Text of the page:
They may be able to provide the evidence in some constituencies, but I don’t know whether they can prove that the elections were “stolen” across the board.


Given the social fragmentation and deep polarization that Pakistan is going through, will the new coalition government, with a highly controversial mandate, be able to bring economic and political stability to the country?

That will depend on whether the political parties can accept the outcome of the elections, however flawed. Otherwise, political stability will elude Pakistan. There’s going to be a minority government backed by the PPP from outside or inside, whichever way you want to look at it. And that does not augur well for “stability”. Stability has been sacrificed at the cost of giving the establishment a strong hand. The last thing the establishment wants is a party, especially the PML-N, with a strong mandate. Because they are and they were always wary of Mian Nawaz Sharif, which is why they prefer his brother, who is more compliant and is deemed to be much more of a player than Nawaz Sharif. So, they wanted to cut him [Nawaz] down to size. It is something that has to be recognized that the PML-N also has been kept down just as the PTI has been kept down.

What Pakistan needs most now is economic reform, and that can be difficult. For healing, the PTI should focus on forming a government in KP, where it has won handsomely. The PPP should focus on the government in Sindh. Punjab belongs to the PML-N. Balochistan is likely to be a coalition government. The problem is at the federal level. Nobody is interested in dumping the whole electoral exercise because that means going for new elections. And very few political parties would want to do that because it’s expensive and time-consuming. Besides, there’s no guarantee that the results would be more conclusive if there were new elections.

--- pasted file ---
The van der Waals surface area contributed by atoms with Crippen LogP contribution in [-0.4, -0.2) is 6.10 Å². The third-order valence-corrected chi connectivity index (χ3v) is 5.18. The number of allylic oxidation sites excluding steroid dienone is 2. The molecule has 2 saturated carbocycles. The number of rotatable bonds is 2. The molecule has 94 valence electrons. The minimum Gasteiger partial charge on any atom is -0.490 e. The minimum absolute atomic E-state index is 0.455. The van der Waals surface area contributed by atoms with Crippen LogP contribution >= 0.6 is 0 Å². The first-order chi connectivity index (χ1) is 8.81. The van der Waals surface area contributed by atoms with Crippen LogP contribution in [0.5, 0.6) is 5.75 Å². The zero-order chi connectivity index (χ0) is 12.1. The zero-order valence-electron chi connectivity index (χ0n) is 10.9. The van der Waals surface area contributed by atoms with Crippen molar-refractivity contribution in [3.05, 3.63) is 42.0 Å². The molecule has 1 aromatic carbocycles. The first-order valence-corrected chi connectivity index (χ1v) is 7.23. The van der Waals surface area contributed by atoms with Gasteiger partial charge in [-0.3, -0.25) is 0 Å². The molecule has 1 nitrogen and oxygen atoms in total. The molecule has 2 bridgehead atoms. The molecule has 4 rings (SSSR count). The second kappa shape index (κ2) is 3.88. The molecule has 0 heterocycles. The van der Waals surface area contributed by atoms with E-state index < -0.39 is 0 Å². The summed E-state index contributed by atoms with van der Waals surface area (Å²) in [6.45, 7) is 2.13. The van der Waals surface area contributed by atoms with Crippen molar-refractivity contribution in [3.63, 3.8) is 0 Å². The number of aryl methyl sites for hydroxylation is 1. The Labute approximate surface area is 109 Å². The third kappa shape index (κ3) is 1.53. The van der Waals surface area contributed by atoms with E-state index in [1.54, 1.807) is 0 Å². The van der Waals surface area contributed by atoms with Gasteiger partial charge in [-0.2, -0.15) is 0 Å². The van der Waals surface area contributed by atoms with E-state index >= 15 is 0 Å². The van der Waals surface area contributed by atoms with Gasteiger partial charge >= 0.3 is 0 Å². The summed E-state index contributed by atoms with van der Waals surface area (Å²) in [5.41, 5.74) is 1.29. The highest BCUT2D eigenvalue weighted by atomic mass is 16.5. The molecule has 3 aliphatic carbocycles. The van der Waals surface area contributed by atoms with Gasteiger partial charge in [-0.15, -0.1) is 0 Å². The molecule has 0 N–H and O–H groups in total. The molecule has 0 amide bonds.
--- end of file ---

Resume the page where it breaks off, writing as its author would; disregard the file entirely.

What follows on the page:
Is Pakistan entering another ‘hybrid regime’? 

Yes, if you want to call it that. It is a military-controlled state, you can’t measure Pakistan’s political situation by taking the normative ideas of democracy from this or that country. You have to measure Pakistan for what it is. The problem is that the international community, which knows nothing about Pakistan and is even less interested in it, keeps looking at superficial results without understanding what has really happened. There is a lack of interest.


Many analysts believe that the election result show that the Pakistani military has lost control over the management of the political process, especially elections in the country. What do you think about that?

I don’t agree with that. The military is very much in control.


How do you see the democratic progress in Pakistan?